Movie Review: A harsh childhood is redeemed by a song in “I Can Only Imagine”


“I Can Only Imagine” takes its title from a best-selling Christian pop ballad, and tells the story of how composer Bart Millard came to create it.

An anthemic profession of faith, the Christian pop superstar Amy Grant (Nicole DuPort) wants to know how Bart (Broadway’s J. Michael Finley) came up with it.

“You didn’t write this song in ten minutes,” she pooh-poos in an exaggerated Georgia drawl. “It took a lifetime.”

That’s the framing device for this sluggish story of an unhappy, abusive childhood and the two-fisted Texan Daddy (Dennis Quaid) who tried to teach his dreaming, artsy son “Dreams don’t pay the bills. They just keep you from knowin’ what’s real.”

It’s a drab, emotionally flat film, despite having Quaid play an embittered version of the ex-jock dad of “Friday Night Lights,” a jerk who takes out his frustrations in life out on the wife we see leave him, and the little boy (Brody Rose) who learns, very early on, to fight back.

“Life hits me,” the old man growls, “I hit it back.”

The promising cast includes National Treasure Cloris Leachman, as “MeMaw,” the granny who always supported little Bart and whose favorite expression became the name of his grown up band, Mercy Me.” And Madeline Carroll of “Flipped” plays the high school sweetheart Bart leaves behind when he discovers his talent and takes it on the road.

We track through Bart’s high school life, trying to stay out of the way of his violent father, trying to impress him by playing football, and failing at that, getting discovered by the high school choir teacher who casts him as Curly in “Oklahoma.”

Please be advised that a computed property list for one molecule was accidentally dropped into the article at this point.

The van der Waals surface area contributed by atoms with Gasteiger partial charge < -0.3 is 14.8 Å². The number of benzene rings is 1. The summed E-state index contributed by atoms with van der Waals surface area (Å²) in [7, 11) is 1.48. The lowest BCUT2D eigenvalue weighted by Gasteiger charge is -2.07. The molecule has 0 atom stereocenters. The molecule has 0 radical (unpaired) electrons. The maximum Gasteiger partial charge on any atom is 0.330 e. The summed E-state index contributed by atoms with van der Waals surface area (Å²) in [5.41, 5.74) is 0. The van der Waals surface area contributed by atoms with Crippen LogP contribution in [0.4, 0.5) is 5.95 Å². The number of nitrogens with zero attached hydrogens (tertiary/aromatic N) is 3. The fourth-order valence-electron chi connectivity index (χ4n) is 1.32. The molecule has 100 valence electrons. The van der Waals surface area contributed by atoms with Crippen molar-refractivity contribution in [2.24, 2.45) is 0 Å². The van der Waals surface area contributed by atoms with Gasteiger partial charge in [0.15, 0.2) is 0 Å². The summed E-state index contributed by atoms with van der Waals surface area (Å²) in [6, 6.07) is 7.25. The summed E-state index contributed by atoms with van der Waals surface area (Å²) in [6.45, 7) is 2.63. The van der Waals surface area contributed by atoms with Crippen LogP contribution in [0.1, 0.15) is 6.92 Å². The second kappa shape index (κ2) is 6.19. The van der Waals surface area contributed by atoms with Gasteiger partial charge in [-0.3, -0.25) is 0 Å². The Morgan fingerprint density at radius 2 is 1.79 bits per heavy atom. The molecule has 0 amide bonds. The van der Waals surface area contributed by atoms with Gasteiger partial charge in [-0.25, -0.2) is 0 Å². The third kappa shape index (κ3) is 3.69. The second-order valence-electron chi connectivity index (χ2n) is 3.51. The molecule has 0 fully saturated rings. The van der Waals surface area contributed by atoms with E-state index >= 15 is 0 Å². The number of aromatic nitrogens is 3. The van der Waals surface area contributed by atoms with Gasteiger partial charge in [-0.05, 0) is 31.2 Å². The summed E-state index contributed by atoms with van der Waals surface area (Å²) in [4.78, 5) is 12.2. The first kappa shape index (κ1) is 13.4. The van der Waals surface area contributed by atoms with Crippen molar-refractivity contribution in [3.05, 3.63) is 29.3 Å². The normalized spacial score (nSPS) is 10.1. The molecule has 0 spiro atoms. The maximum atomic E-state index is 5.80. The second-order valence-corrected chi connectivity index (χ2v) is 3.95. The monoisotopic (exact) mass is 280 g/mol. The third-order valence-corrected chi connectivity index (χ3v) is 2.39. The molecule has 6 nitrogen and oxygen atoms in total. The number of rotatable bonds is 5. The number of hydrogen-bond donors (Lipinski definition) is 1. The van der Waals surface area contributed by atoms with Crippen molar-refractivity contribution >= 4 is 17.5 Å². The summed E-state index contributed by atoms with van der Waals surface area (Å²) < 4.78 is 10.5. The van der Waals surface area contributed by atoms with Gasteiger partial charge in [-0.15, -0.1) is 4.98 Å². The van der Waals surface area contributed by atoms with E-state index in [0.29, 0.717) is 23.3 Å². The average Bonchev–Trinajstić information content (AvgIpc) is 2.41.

Securing the rights to sing “Oh What a Beautiful Morning” wasn’t cheap. The producers sprung for songs by U2 and ELO to show young Bart’s love for music at an early age. But they couldn’t talk the real Grant or Michael W. Smith into playing themselves, showing their role in discovering the tune. Either they want to forget that stage in their lives, or they read the limp screenplay.

The film’s leading man — in boy and adult form — sorely lacks the charisma to carry a movie. The kid’s amateurism shows. And Finley’s a doughy, inexpressive lump in the middle of this generic “band tours its way to fame” tale married to a Christian redemption narrative.

Because Dad changes. Cancer will do that to a body.


The only real laugh in it — Finley playing a drunk scene is a real career-killer — comes that first time he takes the screen, as a guy plainly too old to be a bearded high school tight end. “You look like you’re 30,” a character cracks. As indeed he does. Not like a footballer, either.

The producing-directing Erwin Brothers of Alabam made a faith-based football movie (“Woodlawn”) and the comic miscarriage “Moms’ Night Out” and “October Baby.” Unlike a lot of faith-based filmmakers, they have little trouble attracting big names to flesh out their supporting casts. No Kurt Cameron. Country star Trace Adkins, the best thing in “Moms’ Night Out,” plays the band’s manager here.

But their filmmaking has no spark, no flair. Lifeless scene follows flat “travel” filler, with nothing light or urgent about any of it. This story, pointlessly delaying the moment when we finally hear the tune, didn’t offer them many possibilities to demonstrate that they know how to tug emotions, either.

If the song is strong enough, show it/let us hear it more than once. Ask Tom Hanks (“That Thing You Do”) about that. This one? Not exactly a spine-tingler, a tad uninspiring, as performed here.